What was advertised in a colonial American newspaper 250 years ago today?
“THIS Country manufactured Felt Hats.”
As the end of August approached in 1771, Abiezer Smith placed an advertisement in the New-London Gazette to promote hats he made and sold at his shop in Norwich, Connecticut. He assured prospective customers that he parted with his hats “as cheap as can be bought in the Colony” for items of similar quality. In addition, he promised that his hats were “made in the best Manner.” He also suggested that colonists should acquire “this Country manufactured Felt Hats,” a phrase that appeared twice in his notice, rather than the imported alternatives that many shopkeepers kept in stock.
Indeed, Smith devoted nearly half of his advertisement to encouraging retailers and consumers to support local artisans rather than choosing hats made in England. “If Persons would but duly and properly consider the difference there really is between this County manufactured Felt Hats and those Imported from Great-Britain,” he declared, “they would doubtless conclude that they are much cheaper for the Customer than those that are Imported.” Yet this was not merely a matter of cost. He continued by asserting that “certainly there is in this Colony a sufficiency of Hatters to supply it’s Inhabitants with Hats.” Smith spoke on behalf of all hatters in Connecticut. Rather than consider other hatters in the colony to be competitors, he made common cause with them in cultivating a market for hats produced locally. That market depended not only on the selections ultimately made by consumers but also the choices that merchants and shopkeepers made when it came to acquiring and distributing inventory.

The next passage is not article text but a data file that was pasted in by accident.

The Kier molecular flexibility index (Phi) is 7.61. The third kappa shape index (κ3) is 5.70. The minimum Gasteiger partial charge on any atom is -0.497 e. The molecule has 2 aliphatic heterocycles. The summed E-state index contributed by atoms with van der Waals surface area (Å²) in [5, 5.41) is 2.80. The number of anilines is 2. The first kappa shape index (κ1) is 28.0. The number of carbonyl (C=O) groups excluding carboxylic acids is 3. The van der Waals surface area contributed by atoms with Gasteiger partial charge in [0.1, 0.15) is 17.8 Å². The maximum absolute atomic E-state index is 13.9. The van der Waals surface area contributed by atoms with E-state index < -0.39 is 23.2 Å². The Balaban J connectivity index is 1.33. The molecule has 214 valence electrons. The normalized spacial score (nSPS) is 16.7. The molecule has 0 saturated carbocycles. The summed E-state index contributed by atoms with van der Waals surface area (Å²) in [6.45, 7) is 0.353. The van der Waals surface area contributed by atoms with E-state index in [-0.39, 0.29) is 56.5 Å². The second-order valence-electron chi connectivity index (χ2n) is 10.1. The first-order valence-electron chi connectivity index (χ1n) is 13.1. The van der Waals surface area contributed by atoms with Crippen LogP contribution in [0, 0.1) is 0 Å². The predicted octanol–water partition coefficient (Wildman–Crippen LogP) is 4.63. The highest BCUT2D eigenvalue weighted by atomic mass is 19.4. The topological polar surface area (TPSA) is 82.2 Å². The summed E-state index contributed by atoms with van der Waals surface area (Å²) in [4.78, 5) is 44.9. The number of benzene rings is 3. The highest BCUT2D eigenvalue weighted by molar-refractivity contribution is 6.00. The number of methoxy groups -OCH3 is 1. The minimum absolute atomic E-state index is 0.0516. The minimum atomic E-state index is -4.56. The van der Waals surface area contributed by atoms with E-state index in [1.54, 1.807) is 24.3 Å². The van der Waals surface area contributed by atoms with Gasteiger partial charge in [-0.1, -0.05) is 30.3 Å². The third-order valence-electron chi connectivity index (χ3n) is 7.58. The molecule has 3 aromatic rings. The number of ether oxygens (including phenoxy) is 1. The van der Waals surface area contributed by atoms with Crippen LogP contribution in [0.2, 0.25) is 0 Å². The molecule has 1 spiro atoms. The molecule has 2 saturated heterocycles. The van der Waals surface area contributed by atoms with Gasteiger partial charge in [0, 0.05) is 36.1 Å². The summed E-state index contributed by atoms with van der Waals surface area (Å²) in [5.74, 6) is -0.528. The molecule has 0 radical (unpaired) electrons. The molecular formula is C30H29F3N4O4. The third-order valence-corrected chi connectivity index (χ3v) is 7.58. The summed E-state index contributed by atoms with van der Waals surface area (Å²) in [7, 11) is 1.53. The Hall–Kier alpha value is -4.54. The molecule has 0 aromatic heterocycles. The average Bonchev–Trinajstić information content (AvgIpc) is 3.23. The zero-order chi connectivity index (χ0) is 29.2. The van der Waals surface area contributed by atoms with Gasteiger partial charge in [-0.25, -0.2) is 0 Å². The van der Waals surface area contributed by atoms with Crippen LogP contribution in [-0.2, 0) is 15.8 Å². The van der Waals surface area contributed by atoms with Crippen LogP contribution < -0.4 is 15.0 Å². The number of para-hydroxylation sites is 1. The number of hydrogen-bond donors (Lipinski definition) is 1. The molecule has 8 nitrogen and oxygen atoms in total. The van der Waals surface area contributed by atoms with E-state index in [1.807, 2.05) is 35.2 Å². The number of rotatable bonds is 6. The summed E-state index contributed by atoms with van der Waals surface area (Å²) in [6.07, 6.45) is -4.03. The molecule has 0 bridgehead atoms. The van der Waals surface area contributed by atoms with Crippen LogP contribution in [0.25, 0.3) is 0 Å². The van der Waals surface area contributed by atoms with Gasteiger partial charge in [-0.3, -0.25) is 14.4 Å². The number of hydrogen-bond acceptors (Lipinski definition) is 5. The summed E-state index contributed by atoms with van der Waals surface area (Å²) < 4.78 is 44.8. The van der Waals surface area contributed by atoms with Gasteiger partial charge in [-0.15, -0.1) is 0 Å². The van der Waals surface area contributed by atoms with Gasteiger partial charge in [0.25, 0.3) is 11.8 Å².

Smith limited his arguments in favor of domestic manufactures to price, quality, and supporting the livelihoods of colonists rather than hatters on the other side of the Atlantic. He did not make explicitly political arguments against Parliament or Great Britain, but within the past decade colonial consumers witnessed (and many supported) nonimportation agreements enacted by merchants in response to the Stamp Act and the Townshend Acts. While those nonimportation agreements had expired at the time Smith placed his advertisement in the New-London Gazette, both merchants and consumers would have been familiar with that context for favoring “this Country manufactured Felt Hats” as well. Smith allowed potential customers to draw their own conclusions about the politics of purchasing his hats, likely well aware that his advertisement echoed others that much more explicitly linked domestic manufactures and the imperial crisis in the recent past.